ad gloriam
To glory; for glory.

See ad maiorem dei gloriam for more information.

This entry is located in the following units: ad- (page 2) glori-, glor- + (page 1) Latin Proverbs, Mottoes, Phrases, and Words: Group A (page 8)
ad gustum
To one's taste.

May be found in a cookbook: "Add salt ad gustum."

This entry is located in the following units: ad- (page 2) gust-, gusti- (page 1) Latin Proverbs, Mottoes, Phrases, and Words: Group A (page 8)
ad hanc vocem; a.h.c. (Latin)
Translation: "At this word."
ad hoc (Latin phrase)
Translation: "Toward this; for this [specific purpose]."

The term ad hoc has several applications: for a special purpose, for a particular reason or occasion, or for the present matter or situation; all of which applies only to a specific case that should be resolved.

An ad hoc committee is one whose existence is limited to the time that is necessary to take care of an issue that is currently being considered; then, when the problem is solved, the committee will go out of existence.

Only for this case or purpose, special.
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This entry is located in the following units: ad- (page 3) Latin Proverbs, Mottoes, Phrases, and Words: Group A (page 8)
ad hominem (adjective) (not comparable)
1. Directed at a person's character, not to his or her logic or record; maliciously critical: In rhetoric, an ad hominem argument attacks the defenders of an opposing position personally rather than sticking to the point of the discussion.

The editorial in the paper was a very ad hominem piece, directing its attack towards the new mayor.

2. Appealing to personal prejudices or emotions rather than to reason: When debating, participants should avoid ad hominem arguments that question their opponents' motives.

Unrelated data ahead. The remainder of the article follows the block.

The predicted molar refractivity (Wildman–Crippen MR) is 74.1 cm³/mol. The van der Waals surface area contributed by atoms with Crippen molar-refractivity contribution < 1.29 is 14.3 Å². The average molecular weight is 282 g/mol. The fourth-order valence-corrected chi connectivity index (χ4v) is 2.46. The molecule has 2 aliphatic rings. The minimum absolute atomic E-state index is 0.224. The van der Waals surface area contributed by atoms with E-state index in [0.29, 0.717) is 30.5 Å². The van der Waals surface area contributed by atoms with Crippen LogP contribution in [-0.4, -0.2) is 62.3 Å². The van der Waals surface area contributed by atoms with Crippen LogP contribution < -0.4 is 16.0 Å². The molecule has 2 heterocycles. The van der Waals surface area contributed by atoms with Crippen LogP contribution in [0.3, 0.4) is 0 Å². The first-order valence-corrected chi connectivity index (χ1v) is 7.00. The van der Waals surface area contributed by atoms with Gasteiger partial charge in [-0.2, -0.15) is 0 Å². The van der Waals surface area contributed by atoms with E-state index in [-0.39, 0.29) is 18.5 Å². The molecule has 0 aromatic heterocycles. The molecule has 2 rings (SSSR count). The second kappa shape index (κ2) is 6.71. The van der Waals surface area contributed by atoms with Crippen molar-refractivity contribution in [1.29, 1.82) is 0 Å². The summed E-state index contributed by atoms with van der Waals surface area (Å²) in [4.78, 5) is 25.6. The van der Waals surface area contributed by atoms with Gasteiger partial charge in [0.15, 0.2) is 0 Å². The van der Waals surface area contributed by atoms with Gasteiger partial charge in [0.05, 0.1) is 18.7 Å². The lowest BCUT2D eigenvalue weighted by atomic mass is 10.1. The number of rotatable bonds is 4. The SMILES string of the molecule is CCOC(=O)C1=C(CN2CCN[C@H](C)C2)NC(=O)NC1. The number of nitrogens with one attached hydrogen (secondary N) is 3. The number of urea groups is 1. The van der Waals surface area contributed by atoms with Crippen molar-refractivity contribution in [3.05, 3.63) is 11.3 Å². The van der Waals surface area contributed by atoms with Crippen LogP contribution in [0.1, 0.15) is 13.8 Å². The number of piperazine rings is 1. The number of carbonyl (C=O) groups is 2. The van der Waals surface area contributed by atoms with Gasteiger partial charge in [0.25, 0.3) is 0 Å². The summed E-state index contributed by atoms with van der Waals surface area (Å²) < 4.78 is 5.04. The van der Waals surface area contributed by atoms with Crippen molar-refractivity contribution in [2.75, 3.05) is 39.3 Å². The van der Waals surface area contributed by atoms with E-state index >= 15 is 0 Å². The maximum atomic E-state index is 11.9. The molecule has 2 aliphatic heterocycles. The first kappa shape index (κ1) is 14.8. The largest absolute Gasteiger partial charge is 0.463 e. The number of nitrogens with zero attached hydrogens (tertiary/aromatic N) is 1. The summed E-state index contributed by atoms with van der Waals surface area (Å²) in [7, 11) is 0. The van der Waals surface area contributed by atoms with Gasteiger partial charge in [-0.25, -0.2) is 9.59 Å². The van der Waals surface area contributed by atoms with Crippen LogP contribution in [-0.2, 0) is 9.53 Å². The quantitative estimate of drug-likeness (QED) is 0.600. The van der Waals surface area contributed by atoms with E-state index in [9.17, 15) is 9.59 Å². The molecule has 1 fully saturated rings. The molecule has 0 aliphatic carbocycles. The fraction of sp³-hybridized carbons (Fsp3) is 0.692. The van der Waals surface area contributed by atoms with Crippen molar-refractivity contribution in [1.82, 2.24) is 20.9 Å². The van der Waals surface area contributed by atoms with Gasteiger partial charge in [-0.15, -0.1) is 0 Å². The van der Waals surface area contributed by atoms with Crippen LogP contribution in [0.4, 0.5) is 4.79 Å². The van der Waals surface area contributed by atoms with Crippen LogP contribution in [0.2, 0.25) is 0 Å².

The announcers were cautioned not to use ad hominem comments in their radio broadcast.

Attacking one's opponent rather than staying on the subject.
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ad horrorem
To the point of horror.
This entry is located in the following units: ad- (page 3) Latin Proverbs, Mottoes, Phrases, and Words: Group A (page 8)
ad hunc locum; ad.h.l.; a.h.l.
To this place.
This entry is located in the following units: ad- (page 3) Latin Proverbs, Mottoes, Phrases, and Words: Group A (page 8)
ad idem
To the same [point or effect].

In agreement; at a meeting of the minds: "She said, the parties were ad idem."

This entry is located in the following units: ad- (page 3) Latin Proverbs, Mottoes, Phrases, and Words: Group A (page 8)
ad ignorantiam (Latin phrase)
Translation: "To ignorance": The complete phrase is argumentum ad ignorantiam. Used in law, it is an argument in a trial that may be based on ad ignorantiam; that is, on an opponent's ignorance of the facts in a legal case.

Also, a judicial decision may be appealed ad ignorantiam; that is, on the basis that the case was decided without knowledge of important information which was known but was unrevealed during the trial.

ad infinitum; ad inf.; ad infin. (ad in fuh NIGH tuhm) (adverb) (not comparable)
Without limit; indefinitely into the future; endlessly; describing something which goes on forever.

Jonathan Swift, an English satirist born in Ireland (1667-1745), wrote: "So, naturalists observe, a flea hath smaller fleas that on him prey; and these have smaller still to bite ‘em; and so proceed ad infinitum."

The term is often used interchangeably with ad nauseam and the original Latin sense is "beyond limits".

Without end or limit.